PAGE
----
Pat Toomey
Pat Toomey
Pat Toomey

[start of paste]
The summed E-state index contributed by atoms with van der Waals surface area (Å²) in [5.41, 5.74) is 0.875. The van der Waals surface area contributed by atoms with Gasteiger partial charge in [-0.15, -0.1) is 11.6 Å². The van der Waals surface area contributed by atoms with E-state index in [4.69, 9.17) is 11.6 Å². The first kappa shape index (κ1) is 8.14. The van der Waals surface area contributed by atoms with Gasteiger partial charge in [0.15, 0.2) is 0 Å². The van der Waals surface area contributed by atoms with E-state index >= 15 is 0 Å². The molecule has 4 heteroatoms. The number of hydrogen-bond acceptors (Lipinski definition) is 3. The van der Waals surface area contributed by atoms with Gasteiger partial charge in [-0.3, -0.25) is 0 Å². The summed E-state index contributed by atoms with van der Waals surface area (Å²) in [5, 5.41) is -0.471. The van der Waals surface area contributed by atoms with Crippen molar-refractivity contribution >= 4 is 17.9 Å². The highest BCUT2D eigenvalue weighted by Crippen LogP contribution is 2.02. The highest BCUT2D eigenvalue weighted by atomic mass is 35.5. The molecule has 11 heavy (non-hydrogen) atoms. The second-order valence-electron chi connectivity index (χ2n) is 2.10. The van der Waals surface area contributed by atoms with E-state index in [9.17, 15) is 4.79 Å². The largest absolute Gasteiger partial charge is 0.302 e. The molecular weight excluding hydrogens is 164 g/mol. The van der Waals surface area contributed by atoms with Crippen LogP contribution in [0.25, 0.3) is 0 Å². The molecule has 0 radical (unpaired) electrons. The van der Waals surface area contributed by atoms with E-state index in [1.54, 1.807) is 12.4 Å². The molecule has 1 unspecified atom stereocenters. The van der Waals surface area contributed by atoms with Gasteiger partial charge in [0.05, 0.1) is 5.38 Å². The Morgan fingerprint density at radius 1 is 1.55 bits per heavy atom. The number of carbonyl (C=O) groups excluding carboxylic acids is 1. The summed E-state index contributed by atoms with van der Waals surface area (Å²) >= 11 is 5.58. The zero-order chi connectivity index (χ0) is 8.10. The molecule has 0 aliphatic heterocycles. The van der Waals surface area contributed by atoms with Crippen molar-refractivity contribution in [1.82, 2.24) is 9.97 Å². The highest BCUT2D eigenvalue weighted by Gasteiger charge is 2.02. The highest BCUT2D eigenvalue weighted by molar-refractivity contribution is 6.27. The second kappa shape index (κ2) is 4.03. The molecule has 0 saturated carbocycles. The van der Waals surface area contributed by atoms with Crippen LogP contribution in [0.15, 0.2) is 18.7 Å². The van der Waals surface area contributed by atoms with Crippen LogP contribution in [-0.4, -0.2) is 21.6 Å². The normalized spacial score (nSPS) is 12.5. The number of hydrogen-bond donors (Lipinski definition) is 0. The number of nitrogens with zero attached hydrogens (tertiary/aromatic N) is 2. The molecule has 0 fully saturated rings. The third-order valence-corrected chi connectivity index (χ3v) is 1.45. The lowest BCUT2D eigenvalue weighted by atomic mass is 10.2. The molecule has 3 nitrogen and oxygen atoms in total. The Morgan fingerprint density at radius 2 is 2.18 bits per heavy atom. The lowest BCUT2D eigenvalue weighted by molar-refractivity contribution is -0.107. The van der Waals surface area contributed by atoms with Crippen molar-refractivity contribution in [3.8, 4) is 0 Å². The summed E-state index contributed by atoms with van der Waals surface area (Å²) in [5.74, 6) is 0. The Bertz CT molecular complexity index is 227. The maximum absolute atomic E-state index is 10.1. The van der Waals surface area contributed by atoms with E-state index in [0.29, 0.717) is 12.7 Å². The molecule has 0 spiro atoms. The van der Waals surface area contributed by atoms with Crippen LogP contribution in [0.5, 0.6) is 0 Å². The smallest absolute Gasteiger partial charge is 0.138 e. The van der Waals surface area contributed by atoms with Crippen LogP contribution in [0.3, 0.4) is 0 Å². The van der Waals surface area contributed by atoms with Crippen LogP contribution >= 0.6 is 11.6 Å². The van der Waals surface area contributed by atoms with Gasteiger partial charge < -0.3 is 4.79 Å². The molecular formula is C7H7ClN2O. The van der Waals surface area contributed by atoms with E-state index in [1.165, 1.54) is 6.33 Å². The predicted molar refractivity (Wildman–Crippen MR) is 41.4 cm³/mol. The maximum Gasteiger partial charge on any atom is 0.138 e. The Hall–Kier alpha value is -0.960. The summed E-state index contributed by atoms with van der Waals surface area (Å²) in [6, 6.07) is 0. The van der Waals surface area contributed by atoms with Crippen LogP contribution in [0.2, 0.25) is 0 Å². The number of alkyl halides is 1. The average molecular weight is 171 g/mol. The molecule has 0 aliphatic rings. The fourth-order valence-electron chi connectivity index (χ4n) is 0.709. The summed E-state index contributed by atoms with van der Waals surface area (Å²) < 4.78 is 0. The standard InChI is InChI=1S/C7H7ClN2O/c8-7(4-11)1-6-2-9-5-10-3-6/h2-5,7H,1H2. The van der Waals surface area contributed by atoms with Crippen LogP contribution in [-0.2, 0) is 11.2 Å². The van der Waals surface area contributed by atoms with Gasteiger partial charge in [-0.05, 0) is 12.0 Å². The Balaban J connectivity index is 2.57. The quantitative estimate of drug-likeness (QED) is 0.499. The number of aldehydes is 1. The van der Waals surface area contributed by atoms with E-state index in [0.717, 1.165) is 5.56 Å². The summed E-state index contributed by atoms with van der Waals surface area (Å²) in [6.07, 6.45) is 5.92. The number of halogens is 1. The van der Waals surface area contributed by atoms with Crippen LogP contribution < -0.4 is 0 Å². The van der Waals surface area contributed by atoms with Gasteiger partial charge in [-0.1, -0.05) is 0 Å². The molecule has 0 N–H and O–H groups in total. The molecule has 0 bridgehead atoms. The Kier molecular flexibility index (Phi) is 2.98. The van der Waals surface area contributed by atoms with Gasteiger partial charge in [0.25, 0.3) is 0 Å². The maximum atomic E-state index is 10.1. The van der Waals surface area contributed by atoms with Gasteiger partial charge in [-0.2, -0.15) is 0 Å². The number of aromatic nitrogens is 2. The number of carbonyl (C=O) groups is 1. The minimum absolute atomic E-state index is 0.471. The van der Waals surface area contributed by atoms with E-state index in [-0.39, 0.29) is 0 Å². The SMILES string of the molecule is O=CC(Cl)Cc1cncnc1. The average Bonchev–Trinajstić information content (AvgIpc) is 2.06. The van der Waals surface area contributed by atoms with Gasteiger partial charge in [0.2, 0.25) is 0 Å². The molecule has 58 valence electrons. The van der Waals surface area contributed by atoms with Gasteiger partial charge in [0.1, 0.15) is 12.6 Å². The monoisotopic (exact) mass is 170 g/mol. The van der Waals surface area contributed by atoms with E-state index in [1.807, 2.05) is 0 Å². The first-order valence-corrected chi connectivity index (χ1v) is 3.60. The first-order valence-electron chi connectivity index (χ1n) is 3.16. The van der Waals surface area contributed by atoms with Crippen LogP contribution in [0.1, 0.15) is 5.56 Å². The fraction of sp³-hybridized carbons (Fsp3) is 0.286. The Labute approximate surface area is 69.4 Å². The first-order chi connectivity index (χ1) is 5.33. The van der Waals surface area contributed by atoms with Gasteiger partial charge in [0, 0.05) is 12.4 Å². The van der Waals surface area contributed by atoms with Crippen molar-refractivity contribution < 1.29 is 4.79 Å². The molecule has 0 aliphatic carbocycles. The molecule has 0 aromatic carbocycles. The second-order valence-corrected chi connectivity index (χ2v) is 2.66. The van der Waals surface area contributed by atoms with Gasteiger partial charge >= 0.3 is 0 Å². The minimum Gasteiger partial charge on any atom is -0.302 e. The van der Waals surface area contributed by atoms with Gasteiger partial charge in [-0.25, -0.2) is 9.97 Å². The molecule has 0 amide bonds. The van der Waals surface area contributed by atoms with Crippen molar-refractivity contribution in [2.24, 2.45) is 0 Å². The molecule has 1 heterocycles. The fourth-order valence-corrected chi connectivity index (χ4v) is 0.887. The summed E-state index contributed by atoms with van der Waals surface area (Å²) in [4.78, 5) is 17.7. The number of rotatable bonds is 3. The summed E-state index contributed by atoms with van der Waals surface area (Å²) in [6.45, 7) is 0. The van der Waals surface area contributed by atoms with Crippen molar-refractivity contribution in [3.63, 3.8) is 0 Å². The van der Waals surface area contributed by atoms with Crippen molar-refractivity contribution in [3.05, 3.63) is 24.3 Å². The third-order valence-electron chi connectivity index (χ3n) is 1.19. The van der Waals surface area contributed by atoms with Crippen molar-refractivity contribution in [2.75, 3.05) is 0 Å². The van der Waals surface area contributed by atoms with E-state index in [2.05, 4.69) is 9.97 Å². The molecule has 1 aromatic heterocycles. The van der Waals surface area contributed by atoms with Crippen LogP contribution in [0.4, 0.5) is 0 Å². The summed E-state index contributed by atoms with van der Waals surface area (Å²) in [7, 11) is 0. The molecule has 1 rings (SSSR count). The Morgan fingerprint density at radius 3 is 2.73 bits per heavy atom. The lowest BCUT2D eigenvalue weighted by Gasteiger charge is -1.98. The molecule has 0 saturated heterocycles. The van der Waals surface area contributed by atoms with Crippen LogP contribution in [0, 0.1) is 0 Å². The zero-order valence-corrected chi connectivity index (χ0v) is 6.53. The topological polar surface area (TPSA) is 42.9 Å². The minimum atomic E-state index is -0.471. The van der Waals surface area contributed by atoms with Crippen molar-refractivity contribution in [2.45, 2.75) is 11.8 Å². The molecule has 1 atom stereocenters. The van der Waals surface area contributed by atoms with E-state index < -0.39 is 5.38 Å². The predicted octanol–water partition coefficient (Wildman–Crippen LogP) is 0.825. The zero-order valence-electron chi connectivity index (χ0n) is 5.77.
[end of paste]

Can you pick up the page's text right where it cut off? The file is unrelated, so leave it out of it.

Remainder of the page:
expressed doubts that a conspiracy existed, but still suggested amending the bill: "I'm a little surprised that it passed unanimously in both houses, was signed by President Obama and got no opposition from the DEA at the time. That's not the way controversial legislation usually ends up, but hey, if there's problems, then we ought to revisit them."[108] Hatch received $177,000 in donations from the drug industry while pushing the bill through[109] and has received $2,178,863 from the Pharmaceuticals/Health Products industry from 1989-2014 according to required filings by the Federal Election Commission.[110] Privacy[edit] In 2017, Hatch voted to prevent online and telecommunication privacy protections from taking effect.[111] Religious freedom[edit] Hatch was the main author of the Religious Land Use and Institutionalized Persons Act, which protected all religions' right to build church facilities on private property.[112] In 2010, Hatch defended the right of a private organization to build a mosque on private property in downtown Manhattan, citing this law and defense of the freedom of religion.[citation needed] State sovereignty[edit] Hatch co-sponsored the Restoring the 10th Amendment Act (S. 4020), which would strengthen state rights under the 10th Amendment. The bill would provide special standing for state officials in challenging proposed regulations.[113] Hatch has opposed the power of the Federal government to designate land in the states national monuments, believing that the states should be able to determine what the land within their borders is used for. Hatch co-sponsored the National Monument Designation Transparency and Accountability Act of 2010 (S. 3660), which increases the requirements that must be met before national monuments can be designated.[114] Other issues[edit] In 1980, Hatch spoke in favor of rolling back provisions of the Fair Housing Act enforced by the Office of Fair Housing and Equal Opportunity. Acting on his motion in 1988, Congress eventually voted to weaken the ability of plaintiffs to prosecute cases of discriminatory treatment in housing. At the time the 1988 Fair Housing Amendments were being debated, he introduced a bill endorsed by the National Association of Realtors to severely limit who can file anti-discrimination suits and to make the proceedings a private affair. In 1999, Hatch called for a federal probe into manufacturers of violent video games, and proposed making the existing voluntary rating system for video games (ESRB) mandatory by federal law.[115] Hatch pushed legislation for the Equal Opportunity to Govern Amendment, which would amend Article 2, Section I, Clause 5 of the United States Constitution. This amendment would allow anyone who has been a U.S. citizen for twenty years to seek the presidency or vice-presidency. A vocal supporter of stem cell research, Hatch was one of 58 senators who signed a letter directed to President George W. Bush, requesting the relaxing of federal restrictions on embryonic stem cell research. In 2010, Hatch's bill was reauthorized which allowed stem cells from umbilical cords to be used to find treatment options.[116] In 2011, Hatch was criticized for comments he made suggesting that the rich have an unfair financial burden in the current tax system.[117] In June 2013, Hatch commented on a G8 proposal that tax authorities in the world's largest economies openly share information among themselves in order to fight tax evasion. The proposal has strong suggestions about ways to make companies more transparent and governments more accountable for their tax policies. Hatch stated that transparency is always a good thing, but he would like to see a bill before giving any support.[118] In 2017, Hatch was one of 22 senators to sign a letter[119] to President Donald Trump